What Should be Done in this Night?

In order to observe the Night of Bara’ah, one should remain awakened in this night as much as he can. If someone has better opportunities, he should spend the whole night in worship and prayer. However, if one cannot do so for one reason or another, he can select a considerable portion of the night, preferably of the second half of it for this purpose, and should perform the following acts of worship:

(a) Salah. Salah is the most preferable act to be performed in this night. There is no particular number of Rak’at but preferably it should not be less than eight. It is also advisable that each part of the Salah like qiyam, rukoo’ and sajdah should be longer than normal. The longest surahs of the Holy Qur’an one remembers by heart should be recited in the Salah of this night. If someone does not remember the long surahs, he can also recite several short surahs in one rak’ah.

(b) Tilawa. The recitation of the Holy Qur’an is another form of worship, very beneficent in this night. After performing Salah, or at any other time, one should recite as much of the Holy Qur’an as he can.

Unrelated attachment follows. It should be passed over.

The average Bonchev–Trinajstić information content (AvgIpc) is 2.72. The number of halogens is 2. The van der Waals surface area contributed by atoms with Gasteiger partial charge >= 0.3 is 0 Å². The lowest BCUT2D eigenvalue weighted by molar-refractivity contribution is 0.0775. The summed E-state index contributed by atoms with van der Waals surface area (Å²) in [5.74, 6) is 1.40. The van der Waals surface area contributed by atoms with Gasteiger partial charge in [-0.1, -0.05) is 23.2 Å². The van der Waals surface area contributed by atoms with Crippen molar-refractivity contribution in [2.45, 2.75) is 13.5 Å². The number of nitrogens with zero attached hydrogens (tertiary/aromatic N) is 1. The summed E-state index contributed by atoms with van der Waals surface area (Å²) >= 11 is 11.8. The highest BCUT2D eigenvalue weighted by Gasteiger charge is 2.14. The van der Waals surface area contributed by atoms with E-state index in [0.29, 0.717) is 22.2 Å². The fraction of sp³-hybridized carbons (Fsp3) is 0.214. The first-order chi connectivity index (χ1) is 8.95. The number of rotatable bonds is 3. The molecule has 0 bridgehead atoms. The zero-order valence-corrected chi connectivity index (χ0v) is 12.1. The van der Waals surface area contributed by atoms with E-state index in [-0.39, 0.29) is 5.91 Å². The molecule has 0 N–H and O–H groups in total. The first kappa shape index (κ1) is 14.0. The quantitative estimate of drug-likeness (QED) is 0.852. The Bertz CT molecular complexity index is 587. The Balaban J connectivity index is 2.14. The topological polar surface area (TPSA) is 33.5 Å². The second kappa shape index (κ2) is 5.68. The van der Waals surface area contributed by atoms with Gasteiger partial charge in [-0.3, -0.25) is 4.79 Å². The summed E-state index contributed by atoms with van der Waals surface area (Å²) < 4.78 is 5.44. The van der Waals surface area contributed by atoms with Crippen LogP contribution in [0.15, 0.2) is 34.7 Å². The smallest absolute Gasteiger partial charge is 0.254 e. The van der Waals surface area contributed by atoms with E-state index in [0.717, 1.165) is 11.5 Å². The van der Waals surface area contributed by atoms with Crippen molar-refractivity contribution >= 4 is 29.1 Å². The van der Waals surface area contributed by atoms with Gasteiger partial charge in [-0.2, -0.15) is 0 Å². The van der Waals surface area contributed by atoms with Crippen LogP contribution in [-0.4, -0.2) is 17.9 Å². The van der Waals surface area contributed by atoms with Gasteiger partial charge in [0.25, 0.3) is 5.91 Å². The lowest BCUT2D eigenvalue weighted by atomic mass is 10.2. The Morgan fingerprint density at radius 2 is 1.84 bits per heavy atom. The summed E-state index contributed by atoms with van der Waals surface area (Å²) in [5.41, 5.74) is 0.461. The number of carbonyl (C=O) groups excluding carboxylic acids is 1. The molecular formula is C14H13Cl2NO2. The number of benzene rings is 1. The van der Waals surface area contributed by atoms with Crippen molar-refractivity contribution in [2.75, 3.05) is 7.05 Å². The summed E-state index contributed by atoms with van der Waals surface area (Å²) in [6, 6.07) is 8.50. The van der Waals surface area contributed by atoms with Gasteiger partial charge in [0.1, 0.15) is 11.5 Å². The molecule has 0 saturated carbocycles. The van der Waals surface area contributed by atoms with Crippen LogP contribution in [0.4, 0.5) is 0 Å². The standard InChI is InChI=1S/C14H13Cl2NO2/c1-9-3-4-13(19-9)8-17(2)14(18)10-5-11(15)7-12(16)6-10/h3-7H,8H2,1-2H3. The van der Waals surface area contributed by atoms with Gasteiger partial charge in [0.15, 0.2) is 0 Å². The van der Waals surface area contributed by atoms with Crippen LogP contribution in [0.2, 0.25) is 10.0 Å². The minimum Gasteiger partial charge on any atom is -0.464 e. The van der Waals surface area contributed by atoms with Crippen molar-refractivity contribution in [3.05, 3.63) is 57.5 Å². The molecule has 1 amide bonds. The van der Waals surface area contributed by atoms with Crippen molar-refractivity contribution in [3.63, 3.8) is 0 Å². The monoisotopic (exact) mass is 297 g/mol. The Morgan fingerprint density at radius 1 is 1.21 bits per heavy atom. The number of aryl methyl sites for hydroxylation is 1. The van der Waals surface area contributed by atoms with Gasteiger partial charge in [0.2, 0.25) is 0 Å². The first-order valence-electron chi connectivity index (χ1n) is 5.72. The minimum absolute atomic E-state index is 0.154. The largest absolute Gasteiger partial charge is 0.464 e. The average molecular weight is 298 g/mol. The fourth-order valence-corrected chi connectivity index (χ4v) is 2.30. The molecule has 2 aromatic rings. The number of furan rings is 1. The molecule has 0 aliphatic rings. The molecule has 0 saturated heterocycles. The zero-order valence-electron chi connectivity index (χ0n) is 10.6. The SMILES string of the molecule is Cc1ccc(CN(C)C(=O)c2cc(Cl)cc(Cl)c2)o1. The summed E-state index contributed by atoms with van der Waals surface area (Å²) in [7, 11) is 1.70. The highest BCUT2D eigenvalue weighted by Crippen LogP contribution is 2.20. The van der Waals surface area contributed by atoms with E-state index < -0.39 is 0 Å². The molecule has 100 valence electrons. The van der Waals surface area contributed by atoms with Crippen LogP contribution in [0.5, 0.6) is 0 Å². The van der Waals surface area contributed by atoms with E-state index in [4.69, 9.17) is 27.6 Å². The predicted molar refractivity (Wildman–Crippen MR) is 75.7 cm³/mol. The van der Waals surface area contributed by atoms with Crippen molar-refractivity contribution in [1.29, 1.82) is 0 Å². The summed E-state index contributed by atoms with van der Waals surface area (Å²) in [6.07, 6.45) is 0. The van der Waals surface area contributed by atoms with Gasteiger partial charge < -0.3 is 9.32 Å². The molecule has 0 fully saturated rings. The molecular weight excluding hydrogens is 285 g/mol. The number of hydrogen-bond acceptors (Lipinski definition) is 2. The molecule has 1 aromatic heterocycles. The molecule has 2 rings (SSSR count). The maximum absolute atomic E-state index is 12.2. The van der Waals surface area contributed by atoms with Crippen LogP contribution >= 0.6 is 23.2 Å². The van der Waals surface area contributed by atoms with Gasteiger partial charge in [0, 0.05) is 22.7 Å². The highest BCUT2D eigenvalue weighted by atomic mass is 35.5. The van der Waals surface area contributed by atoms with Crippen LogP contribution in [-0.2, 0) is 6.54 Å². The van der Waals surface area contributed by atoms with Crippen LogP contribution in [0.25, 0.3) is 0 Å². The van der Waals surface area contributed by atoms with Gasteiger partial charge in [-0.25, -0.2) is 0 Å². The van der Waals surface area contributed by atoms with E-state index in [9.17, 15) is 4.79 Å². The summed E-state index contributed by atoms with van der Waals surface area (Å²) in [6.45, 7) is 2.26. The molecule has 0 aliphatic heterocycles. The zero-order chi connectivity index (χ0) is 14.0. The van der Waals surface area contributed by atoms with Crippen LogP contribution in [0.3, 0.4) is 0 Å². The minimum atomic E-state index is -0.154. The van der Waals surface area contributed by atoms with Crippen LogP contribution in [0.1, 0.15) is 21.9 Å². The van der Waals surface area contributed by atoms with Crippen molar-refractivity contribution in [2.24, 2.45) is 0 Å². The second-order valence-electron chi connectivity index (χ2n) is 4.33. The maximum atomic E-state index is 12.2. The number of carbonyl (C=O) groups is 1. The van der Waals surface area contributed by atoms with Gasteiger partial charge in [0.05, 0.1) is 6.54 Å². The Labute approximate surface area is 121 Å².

(c) Dhikr. One should also perform dhikr (recitation of the name of Allah) in this night. Particularly the following dhikr is very useful:

One should recite Salah (durood) on Prophet Muhammad, Sall-Allahu alayhi wa sallam, as many times as he can. The dhikr can also be recited while walking, lying on bed and during other hours of work or leisure.

(d) Dua. The best benefit one can draw from the blessings of this night is prayers and supplications. It is hoped that all the prayers in this night will be accepted by our Lord, insha-Allah. Prayer itself is an ‘Ibadah, and Allah Almighty gives reward on each prayer along with the fulfillment of the supplicator’s need. Even if the purpose prayed for is not achieved, one cannot be deprived of the reward of the prayer which is sometimes more precious than the mundane benefits one strives for. The prayers and supplications also strengthen one’s relation with Allah Almighty, which is the main purpose of all kinds and forms of worship.